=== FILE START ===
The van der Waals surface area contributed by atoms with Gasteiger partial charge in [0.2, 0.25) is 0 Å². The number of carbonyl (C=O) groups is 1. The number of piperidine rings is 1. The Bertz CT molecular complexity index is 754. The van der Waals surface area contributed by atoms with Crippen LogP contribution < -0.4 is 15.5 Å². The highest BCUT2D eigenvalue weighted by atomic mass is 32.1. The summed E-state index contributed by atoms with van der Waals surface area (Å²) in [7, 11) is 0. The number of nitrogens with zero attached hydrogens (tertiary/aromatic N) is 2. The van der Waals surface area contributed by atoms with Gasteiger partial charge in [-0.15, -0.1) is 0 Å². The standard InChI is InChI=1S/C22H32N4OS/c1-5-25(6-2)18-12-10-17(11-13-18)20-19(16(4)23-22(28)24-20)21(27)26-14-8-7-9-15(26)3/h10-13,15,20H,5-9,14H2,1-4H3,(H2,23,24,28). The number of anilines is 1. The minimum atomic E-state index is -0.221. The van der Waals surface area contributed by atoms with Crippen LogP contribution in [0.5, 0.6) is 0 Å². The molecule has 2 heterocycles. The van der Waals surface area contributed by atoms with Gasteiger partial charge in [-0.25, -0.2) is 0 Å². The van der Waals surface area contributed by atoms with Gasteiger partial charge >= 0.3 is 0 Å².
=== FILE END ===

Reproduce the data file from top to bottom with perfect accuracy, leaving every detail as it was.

The van der Waals surface area contributed by atoms with Gasteiger partial charge in [0.2, 0.25) is 0 Å². The number of carbonyl (C=O) groups is 1. The number of piperidine rings is 1. The Bertz CT molecular complexity index is 754. The van der Waals surface area contributed by atoms with Crippen LogP contribution < -0.4 is 15.5 Å². The highest BCUT2D eigenvalue weighted by atomic mass is 32.1. The summed E-state index contributed by atoms with van der Waals surface area (Å²) in [7, 11) is 0. The number of nitrogens with zero attached hydrogens (tertiary/aromatic N) is 2. The van der Waals surface area contributed by atoms with Gasteiger partial charge in [-0.15, -0.1) is 0 Å². The standard InChI is InChI=1S/C22H32N4OS/c1-5-25(6-2)18-12-10-17(11-13-18)20-19(16(4)23-22(28)24-20)21(27)26-14-8-7-9-15(26)3/h10-13,15,20H,5-9,14H2,1-4H3,(H2,23,24,28). The number of anilines is 1. The minimum atomic E-state index is -0.221. The van der Waals surface area contributed by atoms with Crippen LogP contribution in [0.5, 0.6) is 0 Å². The molecule has 2 heterocycles. The van der Waals surface area contributed by atoms with Gasteiger partial charge in [-0.25, -0.2) is 0 Å². The van der Waals surface area contributed by atoms with Gasteiger partial charge >= 0.3 is 0 Å².